Supreme Court hears Gilligan bid to block sale of seized properties by CAB

Supreme Court hears Gilligan bid to block sale of seized properties by CAB

Convicted drug dealer John Gilligan has claimed before the Supreme Court he did not receive a proper trial when his assets were frozen by the State in 1996, writes Ann O'Loughlin.

As a result, his lawyers say, subsequent court rulings based on that decision were flawed or invalid.

He wants a five-judge Supreme Court to re-visit a decision it made in 2008 declaring certain of his assets, and those of his family, came from the proceeds of crime.

The family is also appealing a 2011 High Court decision which forfeit to the State certain of his assets and those of his family.

The property included an equestrian centre in Enfield, Co Meath, which Gilligan had bought and developed before he spent 17 years in prison for drug trafficking. Other property owned by his former wife Geraldine, daughter Tracey and son Darren, was also found to be the proceeds of crime.

The Gilligans claimed the properties were bought from legitimate earnings. In 2011, the late Mr Justice Kevin Feeney found their explanations incredible and improbable in a High Court judgment.

All four members of the family were in the Supreme Court for a two-day hearing of their appeal in which they seek to overturn the previous proceeds of crime orders.

They are represented by the Queen's Counsel from London. They were previously granted free legal aid for the appeal.

They are also bringing a challenge claiming their constitutional and European Convention rights have been breached.

The Criminal Assets Bureau (CAB), which obtained the orders and has since sold off the Enfield equestrian centre, disputes they have any right to bring a further appeal.

CAB says the issues have been determined on three separate occasions by the courts.

Their appeal did not meet the exceptional circumstances test for the Supreme Court to re-visit a decision, CAB says.

Michael Bromley-Martin QC, presenting the case for all the Gilligans in appealing the 2011 High Court decision, said in 1996 the family never got the opportunity, as provided for under Section 3 of the Proceeds of Crime Act 1996, to challenge the basis on which CAB applied to freeze the assets.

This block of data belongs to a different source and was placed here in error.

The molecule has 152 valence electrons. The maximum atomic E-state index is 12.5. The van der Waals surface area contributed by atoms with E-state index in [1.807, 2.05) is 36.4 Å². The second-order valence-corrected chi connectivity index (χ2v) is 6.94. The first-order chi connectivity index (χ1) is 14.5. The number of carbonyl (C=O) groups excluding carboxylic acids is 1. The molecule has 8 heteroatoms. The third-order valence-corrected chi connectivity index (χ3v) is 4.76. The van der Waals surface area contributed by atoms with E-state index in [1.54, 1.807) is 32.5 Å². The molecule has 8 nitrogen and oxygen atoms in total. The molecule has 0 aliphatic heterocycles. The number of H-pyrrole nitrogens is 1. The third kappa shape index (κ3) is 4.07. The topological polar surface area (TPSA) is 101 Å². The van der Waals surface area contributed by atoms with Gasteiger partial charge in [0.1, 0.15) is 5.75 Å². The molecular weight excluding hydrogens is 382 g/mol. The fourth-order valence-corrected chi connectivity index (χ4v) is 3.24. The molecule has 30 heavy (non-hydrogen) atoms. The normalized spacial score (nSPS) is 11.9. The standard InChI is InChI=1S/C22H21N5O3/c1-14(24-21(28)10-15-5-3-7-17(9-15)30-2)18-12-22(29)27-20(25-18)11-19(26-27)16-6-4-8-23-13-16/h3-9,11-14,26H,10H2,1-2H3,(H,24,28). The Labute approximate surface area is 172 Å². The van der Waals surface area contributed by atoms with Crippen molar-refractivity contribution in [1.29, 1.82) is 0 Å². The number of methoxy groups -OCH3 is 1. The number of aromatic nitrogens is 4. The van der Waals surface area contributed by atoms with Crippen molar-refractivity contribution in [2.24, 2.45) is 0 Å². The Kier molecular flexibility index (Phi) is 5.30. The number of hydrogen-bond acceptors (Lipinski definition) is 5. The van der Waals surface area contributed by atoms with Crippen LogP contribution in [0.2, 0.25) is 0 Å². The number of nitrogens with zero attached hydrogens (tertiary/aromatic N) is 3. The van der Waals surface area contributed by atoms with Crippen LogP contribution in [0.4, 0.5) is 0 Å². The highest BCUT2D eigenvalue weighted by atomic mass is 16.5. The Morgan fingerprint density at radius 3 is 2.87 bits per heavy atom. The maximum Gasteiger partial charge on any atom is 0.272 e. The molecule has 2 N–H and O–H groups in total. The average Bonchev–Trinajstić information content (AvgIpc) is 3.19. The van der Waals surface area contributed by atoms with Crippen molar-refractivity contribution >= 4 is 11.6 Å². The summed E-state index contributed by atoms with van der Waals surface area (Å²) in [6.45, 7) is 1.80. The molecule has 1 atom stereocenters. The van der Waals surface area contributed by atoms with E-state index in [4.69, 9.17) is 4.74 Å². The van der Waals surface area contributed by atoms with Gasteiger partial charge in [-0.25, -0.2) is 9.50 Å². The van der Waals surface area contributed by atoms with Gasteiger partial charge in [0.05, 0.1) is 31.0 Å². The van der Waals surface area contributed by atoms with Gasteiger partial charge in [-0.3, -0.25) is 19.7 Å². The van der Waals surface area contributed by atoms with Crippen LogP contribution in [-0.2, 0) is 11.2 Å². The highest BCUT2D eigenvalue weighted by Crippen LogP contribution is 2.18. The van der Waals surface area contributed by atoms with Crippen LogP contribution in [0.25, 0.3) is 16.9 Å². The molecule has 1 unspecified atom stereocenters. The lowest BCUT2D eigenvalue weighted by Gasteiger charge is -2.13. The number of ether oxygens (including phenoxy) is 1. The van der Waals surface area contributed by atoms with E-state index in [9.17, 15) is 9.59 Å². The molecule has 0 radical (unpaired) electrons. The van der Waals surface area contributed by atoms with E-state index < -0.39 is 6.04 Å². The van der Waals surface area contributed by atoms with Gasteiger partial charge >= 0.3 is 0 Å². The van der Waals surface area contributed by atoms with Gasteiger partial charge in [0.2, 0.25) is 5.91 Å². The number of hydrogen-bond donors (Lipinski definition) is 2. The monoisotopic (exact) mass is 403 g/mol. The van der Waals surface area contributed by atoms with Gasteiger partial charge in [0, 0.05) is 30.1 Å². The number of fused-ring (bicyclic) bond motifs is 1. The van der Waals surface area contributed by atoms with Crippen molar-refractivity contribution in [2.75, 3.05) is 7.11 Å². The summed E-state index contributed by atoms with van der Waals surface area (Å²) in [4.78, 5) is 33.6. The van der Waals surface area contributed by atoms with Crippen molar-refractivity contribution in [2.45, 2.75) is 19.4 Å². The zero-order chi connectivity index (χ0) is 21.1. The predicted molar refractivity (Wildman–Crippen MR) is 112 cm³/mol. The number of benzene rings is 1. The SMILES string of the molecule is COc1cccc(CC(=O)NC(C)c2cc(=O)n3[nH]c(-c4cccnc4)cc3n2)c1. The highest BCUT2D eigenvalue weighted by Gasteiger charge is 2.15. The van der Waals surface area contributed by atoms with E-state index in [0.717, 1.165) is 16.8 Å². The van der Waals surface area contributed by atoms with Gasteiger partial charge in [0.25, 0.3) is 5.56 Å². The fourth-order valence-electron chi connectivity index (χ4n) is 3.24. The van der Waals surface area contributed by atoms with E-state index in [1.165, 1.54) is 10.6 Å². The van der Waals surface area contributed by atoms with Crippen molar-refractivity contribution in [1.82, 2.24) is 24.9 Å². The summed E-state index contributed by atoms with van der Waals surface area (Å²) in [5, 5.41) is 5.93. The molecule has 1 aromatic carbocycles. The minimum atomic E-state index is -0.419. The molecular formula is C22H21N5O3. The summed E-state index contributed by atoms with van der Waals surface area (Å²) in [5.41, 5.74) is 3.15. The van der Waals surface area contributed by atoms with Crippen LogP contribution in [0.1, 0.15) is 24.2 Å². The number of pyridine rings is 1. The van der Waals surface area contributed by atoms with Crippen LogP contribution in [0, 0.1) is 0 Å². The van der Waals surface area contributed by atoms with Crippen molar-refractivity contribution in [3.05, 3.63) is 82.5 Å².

This meant that all subsequent court decisions were not valid. The late Mr Justice Feeney, whose 2011 they were appealing, had ruled that his hands were tied due to the 2008 Supreme Court decision, counsel said.

However, it was their case the invalidity of the original freezing orders gave effect to injustice, he said.

That effect was the Gilligans were deprived of property they lawfully owned and possessed without having had a trial of the proceeds of crime issue, he said.

That trial would have needed to have met a number of requirements, including whether the Gilligans had reasonable time to prepare their case, that they had an opportunity to be present, had legal representation, the right to cross-examine witnesses and that the trial would take place within a reasonable time, Mr Bromley-Martin said.

John Hardy QC, presenting the case for the Supreme Court to revisit the 2008 decision, said it did meet the exceptional circumstances test for such a revisit.

Asked by Mr Justice William McKechnie was he saying the 2008 Supreme Court decision was self-contradictory and inherently inconsistent, Mr Hardy said "yes".

Counsel said it was necessary for the matter to be clarified so that citizens may know what is lawful and what is not.

Ben O'Floinn BL, for CAB, said this "extraordinary application" had something of an "Alice through the look glass" feel to it. The 1997 order on which subsequent court decisions were based was valid, he said.

The Gilligans had ample opportunity over several years to present their case and were now seeking to appeal the 2011 decision in circumstances where they had not done so before the High Court.

Chief Justice Susan Denham, on behalf of the five-judge court at the outset of the hearing, described the papers presented to the court as being in a "disgraceful state".

They were too long, repetitive, and the index was not helpful which greatly increased the work of the court in the appeal, she said.

Mr Bromley-Martin said there were considerable attempts made to control the amount of paperwork and to avoid duplication.

The hearing continues.

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